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Sometimes, the advantages of a new technology are unclear because people are evaluating it with an outdated metric.
Case in point: miles-per-gallon-equivalent (MPGe) ratings for alternative-power cars, including hybrids, plug-in hybrids, and electric cars.
This has become clear to me over the past few months since my family started driving a plug-in hybrid. We’re saving an enormous amount of money by driving on electricity instead of gas, but none of that savings was obvious before we bought the car.
Traditional miles-per-gallon ratings have been a key part of automobile marketing for decades. Indeed, it’s one of the things that dealers are required to put on the window stickers for new cars.
But how do you handle a car that consumes fuel by the kilowatt, not the gallon?
The misguided MPGe
The Environmental Protection Agency and Department of Transportation addressed this with the MPGe figure, which has been mandatory on window stickers since 2011. But this rating is artificial, and it doesn’t actually help buyers estimate the true impact of buying an electric or plug-in hybrid car.
What does it mean that an electric car like the Nissan Leaf has an MPGe of 126 city/101 highway or that the Tesla Model S gets 95? These cars never consume gasoline at all, so those figures are purely imaginary. It’s hard to translate these numbers into a measure of what the economics of the cars really are.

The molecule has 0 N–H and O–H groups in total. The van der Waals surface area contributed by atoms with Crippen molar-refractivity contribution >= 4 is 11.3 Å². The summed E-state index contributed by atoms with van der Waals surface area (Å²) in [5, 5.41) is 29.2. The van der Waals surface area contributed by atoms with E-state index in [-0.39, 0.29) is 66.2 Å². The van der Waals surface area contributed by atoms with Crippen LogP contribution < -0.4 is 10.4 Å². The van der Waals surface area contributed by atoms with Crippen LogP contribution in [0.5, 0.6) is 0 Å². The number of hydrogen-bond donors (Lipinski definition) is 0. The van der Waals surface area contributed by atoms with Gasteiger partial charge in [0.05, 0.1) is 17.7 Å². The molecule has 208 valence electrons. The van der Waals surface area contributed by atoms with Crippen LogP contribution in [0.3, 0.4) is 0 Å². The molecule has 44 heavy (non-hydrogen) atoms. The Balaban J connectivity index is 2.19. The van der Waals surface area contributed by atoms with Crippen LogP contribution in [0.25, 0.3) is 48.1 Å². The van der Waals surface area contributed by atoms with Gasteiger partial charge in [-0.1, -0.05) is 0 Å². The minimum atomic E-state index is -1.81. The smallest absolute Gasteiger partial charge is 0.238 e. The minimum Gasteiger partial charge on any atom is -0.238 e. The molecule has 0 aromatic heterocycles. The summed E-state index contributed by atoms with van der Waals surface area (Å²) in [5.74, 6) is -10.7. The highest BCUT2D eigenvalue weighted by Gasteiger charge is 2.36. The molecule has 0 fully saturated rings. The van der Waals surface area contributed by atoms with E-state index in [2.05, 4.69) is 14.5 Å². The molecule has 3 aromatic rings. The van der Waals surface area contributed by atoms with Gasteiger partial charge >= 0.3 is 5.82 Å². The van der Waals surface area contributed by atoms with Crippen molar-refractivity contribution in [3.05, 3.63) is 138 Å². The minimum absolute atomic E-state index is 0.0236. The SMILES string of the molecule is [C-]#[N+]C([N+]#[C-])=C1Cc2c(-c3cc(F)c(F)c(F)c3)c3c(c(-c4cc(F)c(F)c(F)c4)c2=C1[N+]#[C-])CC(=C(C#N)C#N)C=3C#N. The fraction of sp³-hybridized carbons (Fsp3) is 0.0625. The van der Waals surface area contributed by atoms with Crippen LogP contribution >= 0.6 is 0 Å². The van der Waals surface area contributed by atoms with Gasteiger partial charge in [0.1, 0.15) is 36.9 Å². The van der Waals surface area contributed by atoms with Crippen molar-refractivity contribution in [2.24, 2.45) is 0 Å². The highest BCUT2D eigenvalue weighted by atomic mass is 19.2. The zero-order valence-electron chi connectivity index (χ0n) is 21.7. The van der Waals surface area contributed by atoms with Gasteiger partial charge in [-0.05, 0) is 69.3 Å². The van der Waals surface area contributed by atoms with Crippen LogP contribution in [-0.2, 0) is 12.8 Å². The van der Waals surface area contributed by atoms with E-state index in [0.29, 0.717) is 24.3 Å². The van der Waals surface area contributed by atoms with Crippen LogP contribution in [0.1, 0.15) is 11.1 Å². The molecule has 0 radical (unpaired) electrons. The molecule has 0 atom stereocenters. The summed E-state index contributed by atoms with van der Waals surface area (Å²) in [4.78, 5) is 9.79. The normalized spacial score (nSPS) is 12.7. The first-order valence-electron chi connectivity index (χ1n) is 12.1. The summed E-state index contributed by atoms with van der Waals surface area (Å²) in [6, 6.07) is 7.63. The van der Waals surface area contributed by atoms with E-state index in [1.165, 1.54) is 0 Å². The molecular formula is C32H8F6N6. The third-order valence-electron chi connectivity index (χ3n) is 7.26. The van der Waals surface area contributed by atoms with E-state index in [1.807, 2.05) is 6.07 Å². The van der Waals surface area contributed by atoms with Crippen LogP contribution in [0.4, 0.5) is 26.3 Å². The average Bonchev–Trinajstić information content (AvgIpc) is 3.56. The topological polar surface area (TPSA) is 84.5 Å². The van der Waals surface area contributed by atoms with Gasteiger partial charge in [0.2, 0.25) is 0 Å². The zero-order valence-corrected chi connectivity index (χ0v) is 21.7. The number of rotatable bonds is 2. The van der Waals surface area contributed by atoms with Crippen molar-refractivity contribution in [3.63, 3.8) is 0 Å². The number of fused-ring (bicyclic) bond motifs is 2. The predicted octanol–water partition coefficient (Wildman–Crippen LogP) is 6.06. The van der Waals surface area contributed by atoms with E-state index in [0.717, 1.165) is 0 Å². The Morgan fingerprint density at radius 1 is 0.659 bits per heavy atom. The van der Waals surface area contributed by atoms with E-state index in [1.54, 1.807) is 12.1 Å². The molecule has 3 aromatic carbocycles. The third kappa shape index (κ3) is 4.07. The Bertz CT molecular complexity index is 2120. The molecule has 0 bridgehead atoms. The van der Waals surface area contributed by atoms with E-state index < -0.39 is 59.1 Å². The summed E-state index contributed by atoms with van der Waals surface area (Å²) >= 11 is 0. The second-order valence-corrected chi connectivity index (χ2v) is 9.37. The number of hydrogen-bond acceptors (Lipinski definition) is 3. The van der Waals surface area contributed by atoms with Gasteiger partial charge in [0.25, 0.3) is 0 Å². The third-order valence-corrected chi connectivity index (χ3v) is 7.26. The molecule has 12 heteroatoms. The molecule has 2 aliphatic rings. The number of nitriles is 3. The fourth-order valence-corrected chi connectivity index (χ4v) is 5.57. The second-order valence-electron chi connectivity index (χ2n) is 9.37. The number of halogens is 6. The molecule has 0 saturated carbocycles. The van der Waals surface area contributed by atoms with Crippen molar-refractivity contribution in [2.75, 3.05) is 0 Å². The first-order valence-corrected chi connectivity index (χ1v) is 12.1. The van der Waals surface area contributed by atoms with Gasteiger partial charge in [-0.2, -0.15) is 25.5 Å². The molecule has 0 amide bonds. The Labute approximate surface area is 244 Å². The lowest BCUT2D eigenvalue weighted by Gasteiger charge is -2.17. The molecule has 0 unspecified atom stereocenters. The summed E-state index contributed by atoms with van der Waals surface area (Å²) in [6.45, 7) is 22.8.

More helpful are the figures in smaller print next to the MPG ratings: kilowatt-hours (kWh) per 100 miles on electricity and gallons of gas per 100 miles on gas. But few consumers know this data exists, let alone where to look for it or how to use it. (Complicating things: The fact that this is stated in amounts per 100 miles instead of per mile.)
In my case, my family’s new car is a 2014 Toyota Prius Plug-In. In the past few months, we’ve seen an average fuel economy of about 45 mpg, a little off the official efficiency of 50 mpg in hybrid mode. Our driving includes a combination of around-town trips (taking the kids to school, shopping, errands, and so forth) and one long-distance jaunt for a total of about 3,500 miles.